Health means different things to different people. For this reason it is very difficult to define health in a way that satisfies everyone. To an elderly person health might mean mobility; for a person with a mental illness health might mean having social contact with peers; for a young person health might equate more to physical activity or body image. People from different backgrounds might impact health as the adherence to different cultural or behavioural values, while people in isolated communities might see health as access to fresh food and health services.
Relative and Dynamic Nature of Health
Dynamic Health is the result of the continually changing process it refers to the constant fluctuations that occur in our level of health.
Relative Health refer to how we judge our health compared to other people or other points of time in our life.
Relative nature of health
Health can be viewed as relative. Relative means in relation to another period of time, in relation to your potential or in relation to others. Relative to your peers, are you healthy? Relative to your level of health five years ago, are you healthy?
Dynamic nature of health
As mentioned earlier, WHO (World Health Organisation) defines health as 'a state of complete physical, mental, and social well-being and not merely the absence of disease or infirmity'. This statement implies that a person cannot be considered healthy unless he or she has a complete state of well-being. This leads us to question whether a person is diabetic, epileptic or recovering from a heart attack, for example, can be considered healthy. Our state of health changes over time, so we can say it is dynamic.
The interactions between the dimensions
As noted earlier, health can be seen as an interaction between the dimensions of health. If the status of one dimension is compromised, the other dimensions will be affected. For instance, when we have a severe cold, we are less likely to want to interact socially with others and may feel depressed. Our impaired physical well-being affects the other dimensions of our health.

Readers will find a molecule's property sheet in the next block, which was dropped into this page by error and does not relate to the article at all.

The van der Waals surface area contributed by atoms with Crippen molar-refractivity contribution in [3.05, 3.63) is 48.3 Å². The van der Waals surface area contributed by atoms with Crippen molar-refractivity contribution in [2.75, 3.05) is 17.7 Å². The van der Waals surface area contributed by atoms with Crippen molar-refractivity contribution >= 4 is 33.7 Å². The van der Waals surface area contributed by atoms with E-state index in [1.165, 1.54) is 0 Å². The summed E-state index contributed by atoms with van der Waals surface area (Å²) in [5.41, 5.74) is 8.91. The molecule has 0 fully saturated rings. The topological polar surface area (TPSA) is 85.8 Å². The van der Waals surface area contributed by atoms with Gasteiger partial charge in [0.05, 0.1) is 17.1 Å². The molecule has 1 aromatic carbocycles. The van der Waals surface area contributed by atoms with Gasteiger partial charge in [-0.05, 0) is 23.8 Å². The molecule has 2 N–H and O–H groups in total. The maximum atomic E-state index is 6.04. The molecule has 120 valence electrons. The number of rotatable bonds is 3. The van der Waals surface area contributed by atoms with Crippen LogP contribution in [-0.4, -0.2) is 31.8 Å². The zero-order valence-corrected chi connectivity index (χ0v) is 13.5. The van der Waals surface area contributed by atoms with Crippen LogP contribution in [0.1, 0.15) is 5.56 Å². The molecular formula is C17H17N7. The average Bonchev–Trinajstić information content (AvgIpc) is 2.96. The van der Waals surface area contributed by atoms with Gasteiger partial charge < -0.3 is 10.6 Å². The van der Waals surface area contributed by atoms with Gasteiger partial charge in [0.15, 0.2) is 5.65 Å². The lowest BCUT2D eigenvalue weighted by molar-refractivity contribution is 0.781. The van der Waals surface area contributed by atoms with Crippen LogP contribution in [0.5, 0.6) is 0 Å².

The concept of good health
It is important to understand the meanings that people associate with the concept of good health. For a child, being healthy might mean eating plenty of vegetables and participating in a variety of physical activities. For a young person, being healthy may mean training three nights a week at soccer, never getting a cold during winter and having plenty of friends. For an older person, being healthy may mean having the physical ability and motivation to complete everyday tasks and to entertain relatives who visit each week. In the past, health was equated with an absence of illness-if you were not sick, you were healthy.
Perceptions of Health
People's perceptions of health can be highly subjective. These differing perceptions have implications for the priority we give to taking action to maintain or improve our health and the type of action that is taken. Personal perceptions of health
When making judgements about our level of health and well-being our perceptions are influenced by a range of factors, including:
• Personal interpretation of health
• Beliefs about our capacity to achieve good health
• The value we place on the importance of being healthy
• Attitudes about health conveyed by peers, family and the media
• Our past level of health
• Our behaviours and lifestyle
Perceptions of health as social constructs
We should now recognise that different people have different perceptions about what is meant by the concept of good health. So what is it that shapes our perceptions? Our views regarding what constitutes good health and who possesses it are largely influenced by the social, economic and cultural conditions of our family and the society in which we live. This is referred to as our social construct.
Social Construct of Health: